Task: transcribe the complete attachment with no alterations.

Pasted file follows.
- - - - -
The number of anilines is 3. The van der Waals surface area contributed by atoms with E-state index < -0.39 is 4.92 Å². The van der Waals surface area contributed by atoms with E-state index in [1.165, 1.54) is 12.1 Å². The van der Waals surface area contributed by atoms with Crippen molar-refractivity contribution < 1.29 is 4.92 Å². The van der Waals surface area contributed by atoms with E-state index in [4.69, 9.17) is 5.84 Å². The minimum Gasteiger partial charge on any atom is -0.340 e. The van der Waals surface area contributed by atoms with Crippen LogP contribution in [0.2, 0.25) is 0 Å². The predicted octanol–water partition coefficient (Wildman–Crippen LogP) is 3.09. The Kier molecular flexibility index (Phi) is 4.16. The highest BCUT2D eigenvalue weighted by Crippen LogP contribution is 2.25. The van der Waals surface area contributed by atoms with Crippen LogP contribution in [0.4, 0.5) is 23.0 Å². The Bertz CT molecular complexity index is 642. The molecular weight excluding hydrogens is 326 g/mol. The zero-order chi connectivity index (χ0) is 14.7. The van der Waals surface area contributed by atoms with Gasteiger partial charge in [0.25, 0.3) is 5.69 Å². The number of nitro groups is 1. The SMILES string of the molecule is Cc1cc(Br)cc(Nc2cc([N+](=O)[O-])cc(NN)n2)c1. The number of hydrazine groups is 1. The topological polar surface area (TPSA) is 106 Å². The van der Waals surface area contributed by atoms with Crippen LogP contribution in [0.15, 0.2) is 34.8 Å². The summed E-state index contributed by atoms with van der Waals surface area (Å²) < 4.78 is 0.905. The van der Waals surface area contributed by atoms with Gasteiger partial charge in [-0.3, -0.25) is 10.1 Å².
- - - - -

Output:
The number of anilines is 3. The van der Waals surface area contributed by atoms with E-state index < -0.39 is 4.92 Å². The van der Waals surface area contributed by atoms with E-state index in [1.165, 1.54) is 12.1 Å². The van der Waals surface area contributed by atoms with Crippen molar-refractivity contribution < 1.29 is 4.92 Å². The van der Waals surface area contributed by atoms with E-state index in [4.69, 9.17) is 5.84 Å². The minimum Gasteiger partial charge on any atom is -0.340 e. The van der Waals surface area contributed by atoms with Crippen LogP contribution in [0.2, 0.25) is 0 Å². The predicted octanol–water partition coefficient (Wildman–Crippen LogP) is 3.09. The Kier molecular flexibility index (Phi) is 4.16. The highest BCUT2D eigenvalue weighted by Crippen LogP contribution is 2.25. The van der Waals surface area contributed by atoms with Crippen LogP contribution in [0.4, 0.5) is 23.0 Å². The Bertz CT molecular complexity index is 642. The molecular weight excluding hydrogens is 326 g/mol. The zero-order chi connectivity index (χ0) is 14.7. The van der Waals surface area contributed by atoms with Gasteiger partial charge in [0.25, 0.3) is 5.69 Å². The number of nitro groups is 1. The SMILES string of the molecule is Cc1cc(Br)cc(Nc2cc([N+](=O)[O-])cc(NN)n2)c1. The number of hydrazine groups is 1. The topological polar surface area (TPSA) is 106 Å². The van der Waals surface area contributed by atoms with Crippen LogP contribution in [0.15, 0.2) is 34.8 Å². The summed E-state index contributed by atoms with van der Waals surface area (Å²) < 4.78 is 0.905. The van der Waals surface area contributed by atoms with Gasteiger partial charge in [-0.3, -0.25) is 10.1 Å².